Every growth cycle removes nutrients from the soil. The nutrients must be replaced by fertilisers so that the soil does not become impoverished and thus inhibit plant growth. The type, quantity and timing are based on plant requirements and nutrient content of the soil.
The most important mineral fertilisers are nitrogen, phosphate, potassium and calcium. They contain the same nutrients that are found in nature. According to studies, the soil remains fertile even with mineral fertilisation alone. Mineral fertilisers contain nutrient quantities that are available regardless of the season. They allow low-loss fertilisation and can be spread evenly. In addition, mineral fertilisers can reduce the cost of the production of food, as the yield per field increases. On the other hand, mineral fertilisers favour concentration on a few types of crops, and nitrogen-collecting legumes are less favoured. If only mineral fertilisers are used, measures for maintaining the humus content are required. Intensive mineral fertilisation also promotes the growth of high-quality feed grass in pastureland. Less competitive species are left behind and diversity decreases.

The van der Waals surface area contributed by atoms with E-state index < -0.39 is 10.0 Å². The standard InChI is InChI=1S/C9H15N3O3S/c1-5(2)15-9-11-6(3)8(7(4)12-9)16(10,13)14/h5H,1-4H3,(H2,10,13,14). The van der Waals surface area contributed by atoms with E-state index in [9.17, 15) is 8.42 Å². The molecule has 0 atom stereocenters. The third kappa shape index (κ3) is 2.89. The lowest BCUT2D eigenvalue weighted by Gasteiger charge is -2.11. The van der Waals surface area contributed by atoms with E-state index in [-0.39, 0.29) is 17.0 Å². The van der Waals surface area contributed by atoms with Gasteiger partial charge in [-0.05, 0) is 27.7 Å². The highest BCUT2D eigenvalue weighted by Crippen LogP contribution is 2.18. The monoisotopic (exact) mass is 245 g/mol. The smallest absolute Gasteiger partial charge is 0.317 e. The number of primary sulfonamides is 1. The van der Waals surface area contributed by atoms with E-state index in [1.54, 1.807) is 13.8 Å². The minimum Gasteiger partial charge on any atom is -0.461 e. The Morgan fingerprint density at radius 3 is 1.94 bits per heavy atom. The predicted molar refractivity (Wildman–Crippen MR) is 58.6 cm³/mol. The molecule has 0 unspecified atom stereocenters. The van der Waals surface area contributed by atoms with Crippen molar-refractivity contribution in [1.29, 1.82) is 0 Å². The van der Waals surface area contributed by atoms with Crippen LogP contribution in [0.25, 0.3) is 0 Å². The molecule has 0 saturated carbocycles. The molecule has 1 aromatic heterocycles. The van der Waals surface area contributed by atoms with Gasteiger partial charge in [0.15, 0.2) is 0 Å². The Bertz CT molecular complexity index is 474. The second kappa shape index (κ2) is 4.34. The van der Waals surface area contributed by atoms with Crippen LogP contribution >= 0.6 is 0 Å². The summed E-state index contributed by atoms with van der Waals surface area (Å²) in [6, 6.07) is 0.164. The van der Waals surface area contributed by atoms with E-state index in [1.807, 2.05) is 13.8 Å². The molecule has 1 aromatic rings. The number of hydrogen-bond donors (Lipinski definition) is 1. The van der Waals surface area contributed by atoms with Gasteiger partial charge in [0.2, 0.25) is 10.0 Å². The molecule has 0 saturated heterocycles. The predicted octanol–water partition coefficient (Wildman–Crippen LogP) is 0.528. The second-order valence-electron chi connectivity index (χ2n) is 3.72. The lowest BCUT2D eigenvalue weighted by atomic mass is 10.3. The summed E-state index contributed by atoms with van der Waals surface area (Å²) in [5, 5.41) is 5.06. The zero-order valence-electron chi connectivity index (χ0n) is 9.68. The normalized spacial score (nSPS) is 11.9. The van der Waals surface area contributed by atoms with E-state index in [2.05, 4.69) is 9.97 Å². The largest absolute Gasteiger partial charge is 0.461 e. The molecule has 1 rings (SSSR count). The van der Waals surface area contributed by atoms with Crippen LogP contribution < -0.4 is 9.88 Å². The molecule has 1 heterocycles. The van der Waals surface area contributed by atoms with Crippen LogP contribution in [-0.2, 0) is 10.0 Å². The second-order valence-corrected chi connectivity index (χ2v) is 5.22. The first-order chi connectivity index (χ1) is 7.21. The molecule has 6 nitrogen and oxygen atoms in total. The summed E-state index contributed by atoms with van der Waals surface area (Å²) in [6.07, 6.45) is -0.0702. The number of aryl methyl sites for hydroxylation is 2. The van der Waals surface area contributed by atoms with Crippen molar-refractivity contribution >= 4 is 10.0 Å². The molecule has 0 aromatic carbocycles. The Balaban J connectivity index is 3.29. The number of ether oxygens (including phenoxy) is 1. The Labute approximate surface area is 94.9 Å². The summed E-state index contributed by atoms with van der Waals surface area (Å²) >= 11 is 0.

In the case of farmyard manure, a nutrient cycle is created, which is both ecologically and economically sensible. Therefore, the recycling of the organic nutrients in your operation has always had priority. The organic substance also contributes to stabilising the humus content of the soil. However, the nutrient content fluctuates considerably, and exact fertiliser planning is difficult to use, especially since the nutrients are not always available in a timely and a quantity-oriented manner. The implementation in the soil is likewise difficult to calculate; the nutrient effect cannot be reliably predicted. The environment is contaminated by releasing the nutrients and through the escape of ammonia. Since farmyard manure can only be sensibly used at certain times of the year, it must be stored in a low-loss manner. However, storage space is often limited. Therefore, there is a risk that it is used at times that are not optimal for plant nutrition. In addition, over-use of fertiliser often occurs, since farmyard manure is generally easier to apply to nearby fields.
Despite need-based fertiliser application, nutrient loss cannot be completely avoided. Here, in particular, phosphate and water eutrophication, nitrogen washout in the groundwater and in surface water, ammonia volatilisation and nitrogen loss in the form of nitrous oxide must be taken into account.
Use of fertiliser according to good specialist practice can minimise nutrient losses and achieve high yields for the long term. In addition, the harvest quality can be improved through this, plant protection and resistance can be favourably influenced and the soil fertility can be preserved.